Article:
For starfish succulents to thrive, getting rid of houseplant pests is critical. Unfortunately, bugs can be eradicated from your plants without the use of harmful pesticides or chemicals. Even though they don’t contain harmful chemicals, many natural and organic insecticides are effective against plant pests.

Vine weevils or mealybugs can be gotten rid of using neem oil. Add 2 teaspoons of this to your mixture. 1 tsp. of organic neem oil Using a spray bottle, mix one quart (1 liter) of warm water with liquid dish soap. To exterminate weevils or mealybugs, spray your sansevieria liberally with the anti-bug solution. To keep houseplant pests at bay for good, use the neem oil solution once a week.

You may apply neem oil natural pesticide to the soil if you believe vine weevils have infested the area. To eliminate any weevil grubs that may be living in the soil, apply neem oil solution instead of water.

Diseases Affecting Sansevieria Starfish Growth

Sansevieria starfish succulents are disease-free. Fungal infections caused by root rot are the most frequent sansevieria diseases. Roots that begin to deteriorate are normally caused by underwatering sansevierias. Only water the plant when the soil is completely dry to avoid snake plant disease.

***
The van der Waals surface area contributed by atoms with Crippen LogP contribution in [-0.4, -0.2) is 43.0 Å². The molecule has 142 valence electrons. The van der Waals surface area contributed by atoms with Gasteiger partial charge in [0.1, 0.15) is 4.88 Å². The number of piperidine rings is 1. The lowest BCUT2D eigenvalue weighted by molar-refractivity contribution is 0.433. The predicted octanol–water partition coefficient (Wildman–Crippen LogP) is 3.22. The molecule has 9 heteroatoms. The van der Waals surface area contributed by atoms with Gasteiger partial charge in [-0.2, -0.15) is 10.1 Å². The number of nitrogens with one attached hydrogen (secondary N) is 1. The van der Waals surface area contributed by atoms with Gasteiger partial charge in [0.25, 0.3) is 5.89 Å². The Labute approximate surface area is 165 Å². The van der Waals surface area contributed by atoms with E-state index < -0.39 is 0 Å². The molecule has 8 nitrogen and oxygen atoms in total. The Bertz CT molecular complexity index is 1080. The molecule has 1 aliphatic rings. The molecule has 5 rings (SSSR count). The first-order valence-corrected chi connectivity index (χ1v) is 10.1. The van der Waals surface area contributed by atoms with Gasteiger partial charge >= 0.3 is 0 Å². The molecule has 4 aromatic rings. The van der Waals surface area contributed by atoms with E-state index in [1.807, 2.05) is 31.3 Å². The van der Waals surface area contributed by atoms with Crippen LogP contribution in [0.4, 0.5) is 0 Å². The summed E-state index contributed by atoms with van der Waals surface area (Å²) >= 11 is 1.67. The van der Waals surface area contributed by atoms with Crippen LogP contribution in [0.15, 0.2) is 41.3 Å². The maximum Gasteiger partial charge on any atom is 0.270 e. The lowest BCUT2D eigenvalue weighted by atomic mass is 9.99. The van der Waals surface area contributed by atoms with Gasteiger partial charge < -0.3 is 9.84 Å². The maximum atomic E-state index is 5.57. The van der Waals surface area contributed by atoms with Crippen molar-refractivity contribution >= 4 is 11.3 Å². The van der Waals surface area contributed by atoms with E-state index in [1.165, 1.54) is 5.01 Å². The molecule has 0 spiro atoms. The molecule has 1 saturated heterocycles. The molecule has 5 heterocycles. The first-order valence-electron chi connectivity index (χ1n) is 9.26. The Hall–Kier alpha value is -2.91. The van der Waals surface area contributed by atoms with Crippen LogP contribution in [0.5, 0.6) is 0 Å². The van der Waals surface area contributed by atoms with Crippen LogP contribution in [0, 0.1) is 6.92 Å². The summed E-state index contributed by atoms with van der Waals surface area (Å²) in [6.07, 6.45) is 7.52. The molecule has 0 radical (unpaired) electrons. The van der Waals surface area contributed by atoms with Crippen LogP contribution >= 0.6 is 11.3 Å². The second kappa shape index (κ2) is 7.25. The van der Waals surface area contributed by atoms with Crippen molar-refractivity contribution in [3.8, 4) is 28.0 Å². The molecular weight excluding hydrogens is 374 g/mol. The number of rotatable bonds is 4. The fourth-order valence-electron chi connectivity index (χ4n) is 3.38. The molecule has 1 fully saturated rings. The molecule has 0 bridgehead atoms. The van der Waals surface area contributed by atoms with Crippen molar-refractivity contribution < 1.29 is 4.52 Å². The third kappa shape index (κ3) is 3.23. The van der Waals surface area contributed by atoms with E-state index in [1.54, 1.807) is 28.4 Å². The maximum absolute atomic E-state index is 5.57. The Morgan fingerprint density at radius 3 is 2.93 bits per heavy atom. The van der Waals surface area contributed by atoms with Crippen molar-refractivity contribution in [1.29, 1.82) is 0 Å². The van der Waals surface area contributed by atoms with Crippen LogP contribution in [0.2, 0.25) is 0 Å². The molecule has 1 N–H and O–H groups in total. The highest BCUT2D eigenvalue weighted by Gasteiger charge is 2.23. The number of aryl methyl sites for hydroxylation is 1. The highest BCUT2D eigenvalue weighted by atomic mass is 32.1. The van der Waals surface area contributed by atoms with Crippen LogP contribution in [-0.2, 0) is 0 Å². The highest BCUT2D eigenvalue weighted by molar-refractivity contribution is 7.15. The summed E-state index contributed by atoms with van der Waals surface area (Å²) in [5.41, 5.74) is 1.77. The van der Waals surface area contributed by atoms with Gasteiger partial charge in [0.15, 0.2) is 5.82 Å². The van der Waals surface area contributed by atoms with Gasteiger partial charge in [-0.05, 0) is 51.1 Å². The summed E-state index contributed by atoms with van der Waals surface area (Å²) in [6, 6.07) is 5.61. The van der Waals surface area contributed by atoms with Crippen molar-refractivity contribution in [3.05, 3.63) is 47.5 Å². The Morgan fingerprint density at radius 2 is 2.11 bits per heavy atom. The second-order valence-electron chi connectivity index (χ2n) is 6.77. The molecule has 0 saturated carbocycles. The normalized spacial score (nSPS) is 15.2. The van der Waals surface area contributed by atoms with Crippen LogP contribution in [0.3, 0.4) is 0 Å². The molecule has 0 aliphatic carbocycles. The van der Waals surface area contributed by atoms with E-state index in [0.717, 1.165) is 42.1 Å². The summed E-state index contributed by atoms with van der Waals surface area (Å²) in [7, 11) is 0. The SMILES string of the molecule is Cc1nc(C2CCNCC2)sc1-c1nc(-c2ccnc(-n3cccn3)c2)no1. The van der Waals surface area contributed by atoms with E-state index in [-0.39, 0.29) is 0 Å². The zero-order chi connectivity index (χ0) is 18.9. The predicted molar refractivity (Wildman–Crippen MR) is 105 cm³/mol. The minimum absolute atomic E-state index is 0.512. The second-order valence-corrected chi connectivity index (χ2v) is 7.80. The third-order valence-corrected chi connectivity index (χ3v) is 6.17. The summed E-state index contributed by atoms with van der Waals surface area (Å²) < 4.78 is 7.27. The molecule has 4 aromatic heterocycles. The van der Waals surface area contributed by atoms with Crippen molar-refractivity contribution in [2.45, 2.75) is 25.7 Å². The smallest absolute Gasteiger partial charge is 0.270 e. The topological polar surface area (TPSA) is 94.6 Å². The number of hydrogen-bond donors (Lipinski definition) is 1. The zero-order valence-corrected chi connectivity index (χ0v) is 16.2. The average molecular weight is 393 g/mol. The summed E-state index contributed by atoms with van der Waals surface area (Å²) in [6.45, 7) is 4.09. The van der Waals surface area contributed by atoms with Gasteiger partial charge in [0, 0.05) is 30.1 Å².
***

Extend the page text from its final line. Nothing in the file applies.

Is Starfish Sansevieria Poisonous?

Cats and dogs should not eat Sansevieria starfish plants. Saponins are found in plants from the Agavaceae family, according to the ASPCA. Ingesting sansevieria leaves in dogs and cats may cause nausea, vomiting, and diarrhea.

FAQs About Sansevieria Starfish Care

Easy-care houseplants include starfish sansevieria and African spear plants. Their growth, on the other hand, can be influenced by certain factors.

Why is my snake plant Sansevieria cylindrica dying?

The most frequent cause of death for Sansevieria cylindrica starfish plants is overwatering. The thick tubular leaves droop and wilt because they are sitting in soggy soil. Hold off watering until the soil dries out to revive a dying starfish sansevieria. You may, however, need to replace the potting soil and cut away any dead or rotting roots before you can repot the succulent. It may be too late to save the fan snake plant if root damage is severe.

Colder temperatures and too much soil moisture can lead to fungal infections in the winter. Only water a sansevieria starfish plant when the soil is completely dry during the winter, when growth is dormant. Watered the plant as little as possible every other month might be required.

Why is my sansevieria starfish leggy?

Plants that don’t receive enough sunlight turn leggy and develop starfish sansevieria. Succulents need some light to thrive, however they can tolerate shade. Move your starfish succulent to a more sunny area if it has developed leggy.

My starfish sansevieria has curling leaves, how can I stop it?

If the leaves of your sansevieria starfish start to curl, it may be indicative of a severe lack of water. Starfish snake plants are drought-tolerant, but they require moisture to thrive. Water sansevieria plants are often watered and dried using this method in the summer.